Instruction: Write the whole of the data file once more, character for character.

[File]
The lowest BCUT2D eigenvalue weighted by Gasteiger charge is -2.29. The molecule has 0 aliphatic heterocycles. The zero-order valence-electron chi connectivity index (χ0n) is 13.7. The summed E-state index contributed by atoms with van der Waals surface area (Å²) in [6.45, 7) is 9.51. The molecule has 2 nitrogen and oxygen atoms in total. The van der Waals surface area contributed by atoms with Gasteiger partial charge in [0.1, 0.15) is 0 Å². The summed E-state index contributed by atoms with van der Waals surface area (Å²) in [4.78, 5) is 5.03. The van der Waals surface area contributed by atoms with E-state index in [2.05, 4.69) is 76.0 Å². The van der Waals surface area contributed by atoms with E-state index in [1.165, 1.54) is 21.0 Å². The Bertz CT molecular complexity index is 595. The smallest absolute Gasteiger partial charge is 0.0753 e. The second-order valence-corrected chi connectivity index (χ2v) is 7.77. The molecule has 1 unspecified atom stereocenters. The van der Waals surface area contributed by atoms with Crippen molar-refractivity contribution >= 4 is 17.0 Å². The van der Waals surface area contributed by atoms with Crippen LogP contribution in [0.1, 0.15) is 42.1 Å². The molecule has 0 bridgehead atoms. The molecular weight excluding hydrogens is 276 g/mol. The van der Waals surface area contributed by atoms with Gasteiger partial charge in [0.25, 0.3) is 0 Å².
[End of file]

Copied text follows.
The lowest BCUT2D eigenvalue weighted by Gasteiger charge is -2.29. The molecule has 0 aliphatic heterocycles. The zero-order valence-electron chi connectivity index (χ0n) is 13.7. The summed E-state index contributed by atoms with van der Waals surface area (Å²) in [6.45, 7) is 9.51. The molecule has 2 nitrogen and oxygen atoms in total. The van der Waals surface area contributed by atoms with Gasteiger partial charge in [0.1, 0.15) is 0 Å². The summed E-state index contributed by atoms with van der Waals surface area (Å²) in [4.78, 5) is 5.03. The van der Waals surface area contributed by atoms with E-state index in [2.05, 4.69) is 76.0 Å². The van der Waals surface area contributed by atoms with E-state index in [1.165, 1.54) is 21.0 Å². The Bertz CT molecular complexity index is 595. The smallest absolute Gasteiger partial charge is 0.0753 e. The second-order valence-corrected chi connectivity index (χ2v) is 7.77. The molecule has 1 unspecified atom stereocenters. The van der Waals surface area contributed by atoms with Crippen molar-refractivity contribution >= 4 is 17.0 Å². The van der Waals surface area contributed by atoms with Crippen LogP contribution in [0.1, 0.15) is 42.1 Å². The molecule has 0 bridgehead atoms. The molecular weight excluding hydrogens is 276 g/mol. The van der Waals surface area contributed by atoms with Gasteiger partial charge in [0.25, 0.3) is 0 Å².